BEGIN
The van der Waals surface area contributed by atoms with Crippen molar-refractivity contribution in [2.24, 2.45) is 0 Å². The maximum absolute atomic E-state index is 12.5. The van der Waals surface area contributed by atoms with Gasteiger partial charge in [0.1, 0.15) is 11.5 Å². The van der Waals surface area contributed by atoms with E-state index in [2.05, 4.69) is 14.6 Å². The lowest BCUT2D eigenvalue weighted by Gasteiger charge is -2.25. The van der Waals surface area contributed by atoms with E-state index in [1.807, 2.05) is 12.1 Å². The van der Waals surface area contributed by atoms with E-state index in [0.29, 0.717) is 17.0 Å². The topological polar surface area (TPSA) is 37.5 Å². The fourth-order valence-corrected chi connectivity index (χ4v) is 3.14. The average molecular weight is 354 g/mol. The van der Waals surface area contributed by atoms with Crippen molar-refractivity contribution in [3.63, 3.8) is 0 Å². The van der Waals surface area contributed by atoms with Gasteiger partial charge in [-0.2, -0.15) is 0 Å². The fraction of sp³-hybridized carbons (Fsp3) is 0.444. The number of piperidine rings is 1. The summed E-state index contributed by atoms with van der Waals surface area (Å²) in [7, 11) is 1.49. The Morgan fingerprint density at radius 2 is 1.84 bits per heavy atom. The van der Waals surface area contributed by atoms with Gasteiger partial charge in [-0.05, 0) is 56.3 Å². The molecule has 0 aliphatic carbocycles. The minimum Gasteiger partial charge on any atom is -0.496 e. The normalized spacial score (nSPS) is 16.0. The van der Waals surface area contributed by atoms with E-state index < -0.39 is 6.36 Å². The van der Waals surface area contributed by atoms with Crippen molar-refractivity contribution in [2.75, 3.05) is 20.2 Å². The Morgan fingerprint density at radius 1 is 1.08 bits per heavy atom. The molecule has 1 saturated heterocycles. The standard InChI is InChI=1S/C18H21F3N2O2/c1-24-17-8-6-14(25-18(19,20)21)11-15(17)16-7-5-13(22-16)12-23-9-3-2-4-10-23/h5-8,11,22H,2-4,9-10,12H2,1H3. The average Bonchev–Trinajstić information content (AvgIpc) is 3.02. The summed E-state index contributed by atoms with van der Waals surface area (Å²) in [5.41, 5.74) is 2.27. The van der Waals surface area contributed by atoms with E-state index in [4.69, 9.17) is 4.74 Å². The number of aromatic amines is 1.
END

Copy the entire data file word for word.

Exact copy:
The van der Waals surface area contributed by atoms with Crippen molar-refractivity contribution in [2.24, 2.45) is 0 Å². The maximum absolute atomic E-state index is 12.5. The van der Waals surface area contributed by atoms with Gasteiger partial charge in [0.1, 0.15) is 11.5 Å². The van der Waals surface area contributed by atoms with E-state index in [2.05, 4.69) is 14.6 Å². The lowest BCUT2D eigenvalue weighted by Gasteiger charge is -2.25. The van der Waals surface area contributed by atoms with E-state index in [1.807, 2.05) is 12.1 Å². The van der Waals surface area contributed by atoms with E-state index in [0.29, 0.717) is 17.0 Å². The topological polar surface area (TPSA) is 37.5 Å². The fourth-order valence-corrected chi connectivity index (χ4v) is 3.14. The average molecular weight is 354 g/mol. The van der Waals surface area contributed by atoms with Crippen molar-refractivity contribution in [3.63, 3.8) is 0 Å². The van der Waals surface area contributed by atoms with Gasteiger partial charge in [-0.2, -0.15) is 0 Å². The fraction of sp³-hybridized carbons (Fsp3) is 0.444. The number of piperidine rings is 1. The summed E-state index contributed by atoms with van der Waals surface area (Å²) in [7, 11) is 1.49. The Morgan fingerprint density at radius 2 is 1.84 bits per heavy atom. The van der Waals surface area contributed by atoms with Gasteiger partial charge in [-0.05, 0) is 56.3 Å². The molecule has 0 aliphatic carbocycles. The minimum Gasteiger partial charge on any atom is -0.496 e. The normalized spacial score (nSPS) is 16.0. The van der Waals surface area contributed by atoms with E-state index < -0.39 is 6.36 Å². The van der Waals surface area contributed by atoms with Crippen molar-refractivity contribution in [2.75, 3.05) is 20.2 Å². The Morgan fingerprint density at radius 1 is 1.08 bits per heavy atom. The molecule has 1 saturated heterocycles. The standard InChI is InChI=1S/C18H21F3N2O2/c1-24-17-8-6-14(25-18(19,20)21)11-15(17)16-7-5-13(22-16)12-23-9-3-2-4-10-23/h5-8,11,22H,2-4,9-10,12H2,1H3. The average Bonchev–Trinajstić information content (AvgIpc) is 3.02. The summed E-state index contributed by atoms with van der Waals surface area (Å²) in [5.41, 5.74) is 2.27. The van der Waals surface area contributed by atoms with E-state index in [4.69, 9.17) is 4.74 Å². The number of aromatic amines is 1.